Polonium was discovered in 1898 by the scientists Marie Curie and Pierre Curie. It is a rare, unstable, highly radioactive element found in uranium ore. In terms of equivalent mass, polonium is around 250,000 times more toxic than hydrogen cyanide – and there is no antidote.
Polonium was discovered by the Curies while they were investigating the cause of pitchblende radioactivity. Pitchblende, a mineral comprised mainly of oxides of uranium, after removing its radioactive elements uranium and thorium, appeared more radioactive than both the uranium and thorium put together. The Curies investigated the cause and first separated out polonium in July 1898. Five months later they also isolated radium.
First called “Radium F”, polonium was named after Poland, the country where Marie Curie (photo left) was born. At that time her country was subject to Russian, German, and Austro-Hungarian partition and did not exist independently. It was Marie Curie’s hope that naming the element after her homeland would highlight the politics involved.
Polonium’s danger lies in its intense radioactivity, making it very difficult to deal with safely. Even handling tiny amounts requires specialized equipment and strict monitoring procedures to avoid contamination. Alpha particles emitted by polonium will damage organic tissue if ingested, inhaled, or absorbed, although they do not penetrate the skin and are not hazardous as long as they remain outside the body.
In the United States, polonium was produced as part of the Manhattan Project during World War II. It was a critical part of the implosion-type nuclear weapon used in the bombing of Nagasaki in 1945 in which 70,000 people died instantly and more than 50,000 die later from radiation sickness.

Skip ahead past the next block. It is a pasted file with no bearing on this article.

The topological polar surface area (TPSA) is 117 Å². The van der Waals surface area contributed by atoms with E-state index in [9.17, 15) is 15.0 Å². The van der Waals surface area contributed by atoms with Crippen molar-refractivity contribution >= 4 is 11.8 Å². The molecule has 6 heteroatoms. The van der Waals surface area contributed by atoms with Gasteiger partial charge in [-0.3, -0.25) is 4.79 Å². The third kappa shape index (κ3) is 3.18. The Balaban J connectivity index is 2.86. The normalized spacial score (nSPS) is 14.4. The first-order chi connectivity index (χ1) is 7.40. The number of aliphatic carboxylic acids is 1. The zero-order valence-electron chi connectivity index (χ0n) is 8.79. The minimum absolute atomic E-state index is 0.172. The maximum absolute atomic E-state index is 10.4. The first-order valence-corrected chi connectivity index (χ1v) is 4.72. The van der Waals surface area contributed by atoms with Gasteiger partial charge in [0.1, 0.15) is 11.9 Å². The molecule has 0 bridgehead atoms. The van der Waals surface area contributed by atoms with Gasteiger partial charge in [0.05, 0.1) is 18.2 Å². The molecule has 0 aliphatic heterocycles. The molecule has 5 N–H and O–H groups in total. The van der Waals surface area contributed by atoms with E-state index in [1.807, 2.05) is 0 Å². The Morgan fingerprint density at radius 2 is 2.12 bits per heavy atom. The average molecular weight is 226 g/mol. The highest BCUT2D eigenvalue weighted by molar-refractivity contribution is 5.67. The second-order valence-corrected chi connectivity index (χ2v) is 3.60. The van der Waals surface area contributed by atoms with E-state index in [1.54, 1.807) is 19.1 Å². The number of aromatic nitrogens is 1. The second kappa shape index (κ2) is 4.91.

The presence of polonium in tobacco smoke has been known since the early 1960s. For over 40 years the world’s biggest tobacco companies secretly researched ways to remove it but without success and never publishing the results.
Polonium as an assassin’s weapon hit the headlines in 2006 when Russian dissident Alexander Litvinenko died in London. According to at least one environmental toxicologist and radiation expert, Litvinenko died of the acute radiation effects of polonium. Others point out that a coroner has yet to rule that polonium was the actual cause of Litvinenko’s death or indeed that he was murdered. Now, the body of the former Palestinian leader Yasser Arafat is being tested for polonium.
It has been suggested that the French scientist Irène Joliot-Curie, daughter of Marie and Pierre Curie died from the effects of polonium radiation. She was accidentally exposed to the element in 1946 when a sealed capsule exploded on her laboratory bench. She died of leukemia in 1956.
Some families seem to specialize in Nobel Prizes. In 1903 Pierre and Marie Curie received the Nobel Prize for Physics. In 1911 Marie Curie received the Nobel Prize for Chemistry. In 1935 their daughter Irène Joliot-Curie and her husband Frédéric Joliot-Curie received the Nobel Prize for Chemistry. And in 1965, Henry Labouisse, Director of UNICEF and the husband of the Curies’ second daughter Ève, won the Nobel Prize for Peace.
And Poland? It won brief independence in between 1918 and 1939 before being taken over by Nazi Germany and the Soviet Union. In 1945, betrayed by the Allies, it became a satellite of the USSR and in 1952 the People’s Republic of Poland. Only in 1989 did the country regain its independence. And in 2011, to mark the centenary of Marie Curie’s second Nobel Prize, an allegorical mural was painted on the façade of her Warsaw birthplace. It depicts the infant Marie holding a test tube from which emanate the dangerous elements that she would discover as an adult: radium and polonium.